The Federal Housing Administration (FHA) condo loan guidelines were updated recently. So if you’re looking to buy or sell a condo soon, make sure you know about these changes.
What’s an FHA condo loan?
When you buy a condo, you own your specific unit and an undivided interest in some pretty neat community elements, such as a pool, jacuzzi or gym.
It’s typically cheaper to buy a condo than a home, but you’ll still also have homeowners association fees, which take care of landscaping and maintenance of shared areas. The median price for single-family homes is $248,000 compared to $234,000 for condos. What up, savings!
A FHA condo loan is exactly what it sounds like: A financing option for condos from the FHA. What’s so special about it? With an FHA condo loan, your down payment can be as low as 3.5% of the purchase price. That’s a deal. 👏
What changed and why should I care?
Four parts of the FHA condo loans changed to make the process easier. The updates are:
- Some projects no longer need approval by the Housing and Urban Development
- Faster financing for projects on the FHA list
- Single-unit approval
- Faster HUD approval
Let’s take a closer look at all four of these changes.
Some projects don’t need approval
FHA condo loan guidelines now include a few other types of properties that do not need an approval by HUD for the whole project upfront. These properties include:
- Real estate owned (REO) properties
- Streamline refinance for condos
- Detached projects where land does and does come with the project
- Townhomes where land conveys (meaning that ownership of the land will be transferred)
This change also extends the expiration date for approved condo financing, up to three years from two. Meaning, approved condos stay approved for an extra year. Buyers are less likely to have to wait on HUD approval when trying to buy their condo. That’s great news!
Projects already on the FHA list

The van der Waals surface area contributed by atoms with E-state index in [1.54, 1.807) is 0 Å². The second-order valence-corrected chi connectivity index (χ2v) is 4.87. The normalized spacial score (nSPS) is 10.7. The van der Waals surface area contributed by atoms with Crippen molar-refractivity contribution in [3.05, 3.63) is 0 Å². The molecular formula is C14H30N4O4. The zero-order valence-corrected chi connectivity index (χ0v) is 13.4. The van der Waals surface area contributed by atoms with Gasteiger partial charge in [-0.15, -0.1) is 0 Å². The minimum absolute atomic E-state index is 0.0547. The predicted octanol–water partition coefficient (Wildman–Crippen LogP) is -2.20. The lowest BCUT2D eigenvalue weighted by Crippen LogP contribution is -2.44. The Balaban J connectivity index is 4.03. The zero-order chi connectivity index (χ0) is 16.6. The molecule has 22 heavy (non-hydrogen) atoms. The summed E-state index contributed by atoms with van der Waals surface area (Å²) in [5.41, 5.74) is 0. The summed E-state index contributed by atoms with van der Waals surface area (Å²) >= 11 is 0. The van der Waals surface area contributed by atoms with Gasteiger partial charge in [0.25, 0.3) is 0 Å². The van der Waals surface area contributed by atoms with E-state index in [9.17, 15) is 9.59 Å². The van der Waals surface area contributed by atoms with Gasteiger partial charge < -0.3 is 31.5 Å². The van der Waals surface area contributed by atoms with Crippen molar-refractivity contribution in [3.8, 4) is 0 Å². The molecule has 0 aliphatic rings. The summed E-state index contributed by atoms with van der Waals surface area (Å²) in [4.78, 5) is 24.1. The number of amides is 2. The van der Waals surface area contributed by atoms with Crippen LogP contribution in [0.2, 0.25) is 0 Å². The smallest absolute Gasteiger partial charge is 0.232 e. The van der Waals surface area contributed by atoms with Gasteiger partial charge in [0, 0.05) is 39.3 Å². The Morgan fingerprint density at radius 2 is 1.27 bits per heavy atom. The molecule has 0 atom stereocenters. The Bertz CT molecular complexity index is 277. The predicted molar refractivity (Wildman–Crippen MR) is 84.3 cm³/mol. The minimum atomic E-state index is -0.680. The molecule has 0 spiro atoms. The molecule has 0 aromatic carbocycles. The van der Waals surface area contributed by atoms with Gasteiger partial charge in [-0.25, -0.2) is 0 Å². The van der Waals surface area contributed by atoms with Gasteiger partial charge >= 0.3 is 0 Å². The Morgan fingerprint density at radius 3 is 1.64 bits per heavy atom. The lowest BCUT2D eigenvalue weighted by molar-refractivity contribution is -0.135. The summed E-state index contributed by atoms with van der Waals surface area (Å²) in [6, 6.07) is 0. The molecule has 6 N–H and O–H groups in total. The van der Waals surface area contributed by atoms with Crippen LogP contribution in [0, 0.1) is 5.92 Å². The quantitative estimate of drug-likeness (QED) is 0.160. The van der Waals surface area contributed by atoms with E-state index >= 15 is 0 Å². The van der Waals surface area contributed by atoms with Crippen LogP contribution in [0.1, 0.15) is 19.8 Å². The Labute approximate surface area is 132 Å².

The update about projects already on the FHA list comes with some good news and not-so-bad news. 😬
Projects that are already on the FHA’s approved list, are not automatically approved for financing. There are a few more hurdles to clear first. The condo team working on getting it approved for financing may have to fill out a five-page questionnaire and you may have additional costs through your lender, which could cause delays. However, if the FHA isn’t happy about the answers on said questionnaire, it could just make the project ineligible for financing instead (yikes).
Also, the FHA has now eliminated the second home occupancy option, which is when the buyer plans to use the condo as a vacation home, live in it for less than half of the year and not rent it out. This means condo loans can only be taken by those who plan to live in the condo or who are buying a condo to use as an investment.
You can still get approval even if investors purchase up to 65% of the condos in a building. So for those of you who want to purchase a condo in an area that’s popular for vacation-goers or renters: You’re welcome! Another happy note? While there is no longer a second home occupancy option here, owner-occupied condos can be rented out for less than half the year. Don’t be afraid to AirBnB it out for a few months of the year, folks.
This brings us to single-unit approval: the change most agents and lenders are excited about (and probably also the most confused).
According to HUD, this update will “introduce a new single-unit approval process to make it easier for individual condominium units to be eligible for FHA-insured financing.” However, this change does not bring back “spot approvals.” There are specific guidelines around the approval process that are important to note.
For starters, the single unit has to be in a project that is not already approved as a whole project. If the project has more than 10 units, less than 10% of its condos should be financed through FHA. If it has less than 10 units, then only two of them can be backed by FHA.
Submissions for project approval by HUD
Overall, single-unit approval will require the same documentation package as a whole condo project would. However, a big plus with this update is that lenders can now approve that documentation package to make sure the project (or single-unit) is approved for financing in-house within 48 to 72 hours if everything checks out. Previously, it could take as long as four to six weeks. If everything is in order, this could make for a much quicker and easier process to get into your new condo. Though, be aware, extenuating circumstances or paperwork could cause delays.
Like anything else, these condo loan changes have pros and cons. While there may be a little more red tape on some parts, these new rules are meant to offer financing to more people looking to own condos.
If you’re still a little fuzzy on how this update could help you attain FHA financing for a condo, contact a local loan officer.